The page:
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Hong Kong cardinal is cautiously optimistic about the future

Cardinal senses a change in China-Vatican relations

Cardinal John Tong of Hong Kong Cardinal John Tong of Hong Kong
  • Alessandro Speciale, Vatican City
  • Vatican City
  • November 6, 2012
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On the eve of the Communist Party National Congress, which will usher in a new leadership in the world's most populous country, China's top-ranking churchman is warning not to expect “too much” from the leadership changes. However, he remains “optimistic” that relations between Beijing and the Vatican will improve “in the long run.”

“The Communist government is a collective leadership. Even if [expected incoming party secretary Xi Jinping] wants to change things, he won't be able to make drastic changes, only step by step,” Cardinal John Tong of Hong Kong told ucanews.com in an exclusive interview in Rome.

The new leaders will be announced at the November 8-15 meeting; an event seen only once in a decade.

Cardinal Tong said he was convinced that deeply conflictual relations between the Communist government and the Catholic Church would improve, as it is in the government's interests.

“The more freedom they give to the Church, the better reputation the Chinese government will enjoy at international level.” If this were to happen, he added, Chinese Catholics “will render more service and contribution to their homeland.”

“It is a win-win-win point,” Tong said. “The people win, the government wins and the Church wins. So why not? If they are good businessmen, they should do it.”

The Hong Kong bishop believes that, as Chinese become richer and enjoy more freedoms – to travel, to start businesses, to be informed through the internet – they will also have higher “expectations” regarding the central authorities, and this will include a change of attitude towards the Church.

“They come as tourists – even here in Rome – and their eyes are wide open. The government should be more flexible, more open to the outside world. Otherwise, it will be kicked out by the people.”

For Cardinal Tong, rising media attention on the situation of the Church in the world's new economic powerhouse can contribute to “opening the eyes” of the Communist leadership.

In recent months, the case of Shanghai's auxiliary bishop Ma Daqin has come under the media spotlight after he was forced into seclusion shortly after his ordination for announcing he would sever ties with a state-backed religious organization. The seminary in Shanghai has not reopened since he was interned there.

“I am not surprised by the solidarity [Bishop Ma] received,” said Cardinal Tong. “Shanghai is a big city, drawing the world's attention.”

He said he was convinced that restrictions imposed on the bishop “will be loosened a little” in the near future, and the seminaries reopened “soon,” as happened in a similar case in Hebei province.

At the same time, the Hong Kong prelate warned not to reduce the whole discussion of the Church in China to Bishop Ma's case. “Dialogue cannot be avoided, we cannot just solve one case,” he said.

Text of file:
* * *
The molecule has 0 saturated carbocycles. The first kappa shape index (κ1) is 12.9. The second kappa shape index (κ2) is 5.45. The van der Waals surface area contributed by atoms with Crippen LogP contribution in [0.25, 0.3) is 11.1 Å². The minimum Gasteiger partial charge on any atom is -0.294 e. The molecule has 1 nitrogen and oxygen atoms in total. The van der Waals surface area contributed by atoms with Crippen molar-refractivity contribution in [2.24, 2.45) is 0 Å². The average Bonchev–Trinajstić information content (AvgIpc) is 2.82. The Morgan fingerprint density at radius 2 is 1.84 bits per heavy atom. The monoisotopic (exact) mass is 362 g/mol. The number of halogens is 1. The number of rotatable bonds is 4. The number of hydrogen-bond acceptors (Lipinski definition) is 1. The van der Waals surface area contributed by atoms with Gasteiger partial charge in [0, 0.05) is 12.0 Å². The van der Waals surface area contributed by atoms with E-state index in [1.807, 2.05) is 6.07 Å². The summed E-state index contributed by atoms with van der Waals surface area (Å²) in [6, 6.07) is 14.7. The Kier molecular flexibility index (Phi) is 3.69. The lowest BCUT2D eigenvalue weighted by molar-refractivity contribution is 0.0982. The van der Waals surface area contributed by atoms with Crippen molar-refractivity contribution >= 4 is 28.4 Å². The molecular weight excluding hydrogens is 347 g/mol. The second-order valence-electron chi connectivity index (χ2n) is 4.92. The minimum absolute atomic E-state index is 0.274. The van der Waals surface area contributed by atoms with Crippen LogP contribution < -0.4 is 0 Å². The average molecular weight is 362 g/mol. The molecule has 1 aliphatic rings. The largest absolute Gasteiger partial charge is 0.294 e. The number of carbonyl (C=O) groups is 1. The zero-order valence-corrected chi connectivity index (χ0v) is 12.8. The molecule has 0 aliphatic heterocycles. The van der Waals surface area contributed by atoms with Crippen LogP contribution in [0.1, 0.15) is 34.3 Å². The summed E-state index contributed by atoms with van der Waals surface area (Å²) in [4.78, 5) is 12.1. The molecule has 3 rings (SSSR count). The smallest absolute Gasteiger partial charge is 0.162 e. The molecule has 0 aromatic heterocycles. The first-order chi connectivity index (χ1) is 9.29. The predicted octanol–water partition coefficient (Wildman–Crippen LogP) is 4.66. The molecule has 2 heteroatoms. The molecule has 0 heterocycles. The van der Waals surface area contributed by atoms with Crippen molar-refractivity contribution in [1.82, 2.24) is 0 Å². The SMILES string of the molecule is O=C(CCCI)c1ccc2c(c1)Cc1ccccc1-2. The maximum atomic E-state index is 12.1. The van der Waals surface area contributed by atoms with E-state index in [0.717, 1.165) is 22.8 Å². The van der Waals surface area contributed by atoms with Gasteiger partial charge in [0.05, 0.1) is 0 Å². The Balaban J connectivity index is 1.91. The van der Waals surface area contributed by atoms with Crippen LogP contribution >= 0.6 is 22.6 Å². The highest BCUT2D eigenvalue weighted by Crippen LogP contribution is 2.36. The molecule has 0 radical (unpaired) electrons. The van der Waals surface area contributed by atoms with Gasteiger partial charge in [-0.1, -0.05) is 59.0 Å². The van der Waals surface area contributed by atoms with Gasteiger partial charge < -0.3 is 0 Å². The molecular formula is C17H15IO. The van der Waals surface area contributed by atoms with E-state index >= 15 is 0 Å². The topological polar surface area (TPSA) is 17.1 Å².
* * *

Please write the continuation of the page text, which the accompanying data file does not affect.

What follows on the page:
While in Rome, Cardinal Tong participated in the three-week long Synod of Bishops on “new evangelization.”  He was one of the assembly's three rotating presidents.

While the synod mostly addressed the crisis of faith in secularized Western countries where Christianity has been the dominant religion for millennia, he said its themes were relevant to the church in Asia too.

Secularization, with its “indifferentism” and “hedonism,” is “everywhere,” and in Asia it is spreading quickly on the heels of the runaway economic development of recent decades.

While in Hong Kong the situation of the Church remains overall positive – with over 3,500 adult baptisms in 2012 – the drop in priestly vocations is a cause of concern for the cardinal.

But Cardinal Tong added that secularization also has a “positive meaning,” when it leads the Church to reshape its message to make it “closer to the people,” bringing biblical ideas “back to your daily life.”

From this point of view, Cardinal Tong admitted that Protestant churches and some traditional Asian religions such as Confucianism are often way ahead of Catholicism.

“Some [Protestant] pastors really know how to use our daily life to attract people, making biblical wisdom relevant to life. They spend a lot of time talking about the will of God in their homilies; we Catholics spend a lot of time on sacraments.”

Cardinal Tong said that “new evangelization” in Asia, with its ancient cultural traditions and multi-religious background, must focus on the evangelization of “culture” – following the example of figures such as Matteo Ricci – and on the service it provides to the poor through the Church's aid network.

His own vocation, Cardinal Tong recalled, was sparked as a kid by observing a Maryknoll priest who worked with refugees from Northern China in Post-World War II Canton (now known as Guangzhou) where he had escaped to from Hong Kong with his family.

He brought relief supplies and people lined up, and “he cleaned their wounds,” he said. “I was touched, that's the reason I got my vocation.”

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